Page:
Sep 4, 2008
Artist and ecologist from South Carolina, Danna Ray quietly reminds us that we're attached to one another, to our surroundings. That delicate moss and tiny sprouting plants are of great importance. That in our world, devastation and beauty occur together.
The way her work makes me feel reminds me of my first trip to Staten Island.
This NY borough is famous for it's enormous garbage dump, visible from space. I first went to Staten Island when in art school, to see a collection of Fluxus work that included several feminist and queer artists I respected. I was transported from my by-the-side-of-the-freeway New Jersey existence to beautiful old buildings, built by the navy, in a large and lovely park. I didn't see Fresh Kills on that trip, but was thinking about garbage canyons anyhow when I saw the Yoko Ono piece that has continued to resonate for me. Her piece consisted of smashed teacups carefully pieced together and glued, placed on a table and chairs, ready for the ritual of having tea together.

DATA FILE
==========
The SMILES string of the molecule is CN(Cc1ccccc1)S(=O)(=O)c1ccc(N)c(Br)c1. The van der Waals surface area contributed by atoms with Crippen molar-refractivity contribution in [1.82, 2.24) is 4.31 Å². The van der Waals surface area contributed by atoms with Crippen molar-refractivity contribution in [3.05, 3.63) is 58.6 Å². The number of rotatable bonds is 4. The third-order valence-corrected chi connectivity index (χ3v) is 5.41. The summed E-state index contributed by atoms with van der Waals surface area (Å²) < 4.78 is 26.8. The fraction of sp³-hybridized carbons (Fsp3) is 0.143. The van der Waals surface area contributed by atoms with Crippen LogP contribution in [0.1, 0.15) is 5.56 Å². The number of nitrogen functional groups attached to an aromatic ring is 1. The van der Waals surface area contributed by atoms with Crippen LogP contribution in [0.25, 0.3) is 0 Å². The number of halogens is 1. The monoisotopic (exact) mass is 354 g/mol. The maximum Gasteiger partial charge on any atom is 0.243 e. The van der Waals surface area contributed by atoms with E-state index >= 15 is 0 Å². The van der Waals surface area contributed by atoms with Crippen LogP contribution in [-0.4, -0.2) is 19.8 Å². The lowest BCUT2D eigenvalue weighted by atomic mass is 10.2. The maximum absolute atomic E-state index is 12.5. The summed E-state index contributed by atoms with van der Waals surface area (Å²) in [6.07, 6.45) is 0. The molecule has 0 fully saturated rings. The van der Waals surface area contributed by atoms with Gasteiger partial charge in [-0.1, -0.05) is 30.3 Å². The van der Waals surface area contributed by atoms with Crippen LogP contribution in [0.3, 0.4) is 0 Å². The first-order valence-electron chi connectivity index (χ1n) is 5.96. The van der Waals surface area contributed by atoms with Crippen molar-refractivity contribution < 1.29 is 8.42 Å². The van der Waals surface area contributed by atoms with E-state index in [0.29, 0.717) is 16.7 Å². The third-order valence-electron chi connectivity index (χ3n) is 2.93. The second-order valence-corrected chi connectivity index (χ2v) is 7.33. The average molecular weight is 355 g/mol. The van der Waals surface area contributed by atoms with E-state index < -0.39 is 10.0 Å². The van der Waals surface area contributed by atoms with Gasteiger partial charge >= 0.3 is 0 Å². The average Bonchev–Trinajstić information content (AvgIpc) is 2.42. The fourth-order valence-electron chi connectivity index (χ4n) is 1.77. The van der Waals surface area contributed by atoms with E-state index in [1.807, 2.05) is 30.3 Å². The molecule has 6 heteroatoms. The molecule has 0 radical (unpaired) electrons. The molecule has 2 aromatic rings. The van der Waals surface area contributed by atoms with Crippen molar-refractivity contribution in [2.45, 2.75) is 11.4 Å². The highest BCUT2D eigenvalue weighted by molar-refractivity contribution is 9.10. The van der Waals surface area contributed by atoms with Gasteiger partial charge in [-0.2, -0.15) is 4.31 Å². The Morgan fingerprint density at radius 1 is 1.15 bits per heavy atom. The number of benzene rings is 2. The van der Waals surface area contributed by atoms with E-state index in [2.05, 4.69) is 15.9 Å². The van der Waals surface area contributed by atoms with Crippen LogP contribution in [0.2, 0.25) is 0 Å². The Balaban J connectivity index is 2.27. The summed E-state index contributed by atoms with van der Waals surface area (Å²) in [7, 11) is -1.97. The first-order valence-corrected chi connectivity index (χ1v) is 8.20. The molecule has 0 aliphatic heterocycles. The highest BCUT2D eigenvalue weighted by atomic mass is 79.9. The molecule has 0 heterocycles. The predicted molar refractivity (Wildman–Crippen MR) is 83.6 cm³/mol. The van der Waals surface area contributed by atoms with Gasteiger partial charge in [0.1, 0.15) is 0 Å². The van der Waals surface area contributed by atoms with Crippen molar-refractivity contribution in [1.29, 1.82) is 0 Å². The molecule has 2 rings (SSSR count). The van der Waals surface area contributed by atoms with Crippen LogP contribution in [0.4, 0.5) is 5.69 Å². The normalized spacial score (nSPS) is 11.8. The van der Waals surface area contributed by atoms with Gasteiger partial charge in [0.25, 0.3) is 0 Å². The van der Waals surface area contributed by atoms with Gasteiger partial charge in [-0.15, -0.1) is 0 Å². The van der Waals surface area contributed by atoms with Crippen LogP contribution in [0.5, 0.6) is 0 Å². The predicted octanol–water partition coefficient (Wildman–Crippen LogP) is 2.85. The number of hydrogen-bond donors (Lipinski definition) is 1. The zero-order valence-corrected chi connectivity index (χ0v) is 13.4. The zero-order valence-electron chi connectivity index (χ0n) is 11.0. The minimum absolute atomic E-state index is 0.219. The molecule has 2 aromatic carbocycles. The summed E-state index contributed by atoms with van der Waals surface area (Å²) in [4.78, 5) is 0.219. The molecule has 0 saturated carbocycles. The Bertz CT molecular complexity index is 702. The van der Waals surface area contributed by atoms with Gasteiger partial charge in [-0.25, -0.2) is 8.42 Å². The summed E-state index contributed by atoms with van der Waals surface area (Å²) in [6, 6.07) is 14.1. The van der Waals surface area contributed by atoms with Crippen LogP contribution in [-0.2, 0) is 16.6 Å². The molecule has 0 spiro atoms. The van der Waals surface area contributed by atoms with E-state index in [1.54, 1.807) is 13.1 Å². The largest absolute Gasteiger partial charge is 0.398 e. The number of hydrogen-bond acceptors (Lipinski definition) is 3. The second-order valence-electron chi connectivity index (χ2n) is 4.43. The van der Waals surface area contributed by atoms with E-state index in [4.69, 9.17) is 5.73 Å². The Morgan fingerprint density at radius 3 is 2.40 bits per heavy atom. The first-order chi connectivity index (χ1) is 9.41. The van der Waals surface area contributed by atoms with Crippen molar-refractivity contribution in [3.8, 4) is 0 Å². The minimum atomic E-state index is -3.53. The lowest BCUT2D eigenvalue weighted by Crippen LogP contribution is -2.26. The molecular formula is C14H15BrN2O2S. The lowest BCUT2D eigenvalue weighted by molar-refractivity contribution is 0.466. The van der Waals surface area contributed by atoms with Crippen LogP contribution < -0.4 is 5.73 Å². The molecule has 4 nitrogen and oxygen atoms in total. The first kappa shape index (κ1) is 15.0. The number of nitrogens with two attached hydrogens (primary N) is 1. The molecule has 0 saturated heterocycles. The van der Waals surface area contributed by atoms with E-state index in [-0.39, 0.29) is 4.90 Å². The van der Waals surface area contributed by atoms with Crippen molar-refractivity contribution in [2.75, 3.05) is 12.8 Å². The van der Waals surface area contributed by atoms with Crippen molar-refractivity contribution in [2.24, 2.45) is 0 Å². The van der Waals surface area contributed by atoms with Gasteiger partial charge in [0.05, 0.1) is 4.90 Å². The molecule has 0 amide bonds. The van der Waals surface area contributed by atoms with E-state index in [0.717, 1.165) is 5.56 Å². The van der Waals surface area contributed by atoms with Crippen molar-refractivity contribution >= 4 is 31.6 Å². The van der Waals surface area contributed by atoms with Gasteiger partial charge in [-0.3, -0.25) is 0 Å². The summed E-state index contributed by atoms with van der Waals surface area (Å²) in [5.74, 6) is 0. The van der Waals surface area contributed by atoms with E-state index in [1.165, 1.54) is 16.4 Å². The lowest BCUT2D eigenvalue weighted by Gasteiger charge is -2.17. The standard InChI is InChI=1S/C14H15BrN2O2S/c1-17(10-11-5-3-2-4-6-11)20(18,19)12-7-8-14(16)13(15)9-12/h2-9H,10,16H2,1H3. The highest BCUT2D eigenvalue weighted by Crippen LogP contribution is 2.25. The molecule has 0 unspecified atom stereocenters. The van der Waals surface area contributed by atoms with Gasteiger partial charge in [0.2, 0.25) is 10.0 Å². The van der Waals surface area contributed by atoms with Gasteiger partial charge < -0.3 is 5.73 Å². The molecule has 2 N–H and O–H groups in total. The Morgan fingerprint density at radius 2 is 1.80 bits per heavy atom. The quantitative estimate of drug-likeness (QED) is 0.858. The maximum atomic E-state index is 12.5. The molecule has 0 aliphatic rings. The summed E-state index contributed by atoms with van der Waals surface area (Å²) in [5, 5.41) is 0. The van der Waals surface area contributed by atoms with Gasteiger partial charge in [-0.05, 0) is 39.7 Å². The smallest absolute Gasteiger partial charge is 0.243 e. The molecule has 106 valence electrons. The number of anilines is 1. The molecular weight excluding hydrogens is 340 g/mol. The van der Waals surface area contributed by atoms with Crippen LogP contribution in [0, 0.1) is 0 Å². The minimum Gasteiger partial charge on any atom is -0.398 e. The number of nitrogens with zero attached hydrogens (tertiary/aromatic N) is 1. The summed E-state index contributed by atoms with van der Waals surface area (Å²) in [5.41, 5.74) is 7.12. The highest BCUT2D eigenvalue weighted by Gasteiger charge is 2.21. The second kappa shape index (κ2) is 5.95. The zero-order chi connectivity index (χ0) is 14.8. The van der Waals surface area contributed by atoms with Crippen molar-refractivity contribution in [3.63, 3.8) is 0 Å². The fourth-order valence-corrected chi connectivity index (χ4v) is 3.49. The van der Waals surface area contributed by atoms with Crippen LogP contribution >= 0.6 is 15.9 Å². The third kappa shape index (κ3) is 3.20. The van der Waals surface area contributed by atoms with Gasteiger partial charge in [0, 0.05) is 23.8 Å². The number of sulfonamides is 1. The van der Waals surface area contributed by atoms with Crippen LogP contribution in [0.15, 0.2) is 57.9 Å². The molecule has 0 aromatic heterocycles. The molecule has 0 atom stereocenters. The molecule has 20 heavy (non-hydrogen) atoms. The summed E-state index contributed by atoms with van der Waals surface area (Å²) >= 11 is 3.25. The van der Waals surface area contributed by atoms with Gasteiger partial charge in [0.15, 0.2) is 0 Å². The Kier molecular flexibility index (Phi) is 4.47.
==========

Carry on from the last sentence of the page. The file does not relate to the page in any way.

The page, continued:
Sitting down with another person for tea is such a small act in the face of something as horrible as the Vietnam War (about which the piece was made). Small but critical. Sitting face to face. Seeing one another, acknowledging one another's value. And connection.
It's worth cobbling together our broken lives, our broken spirits, our broken earth.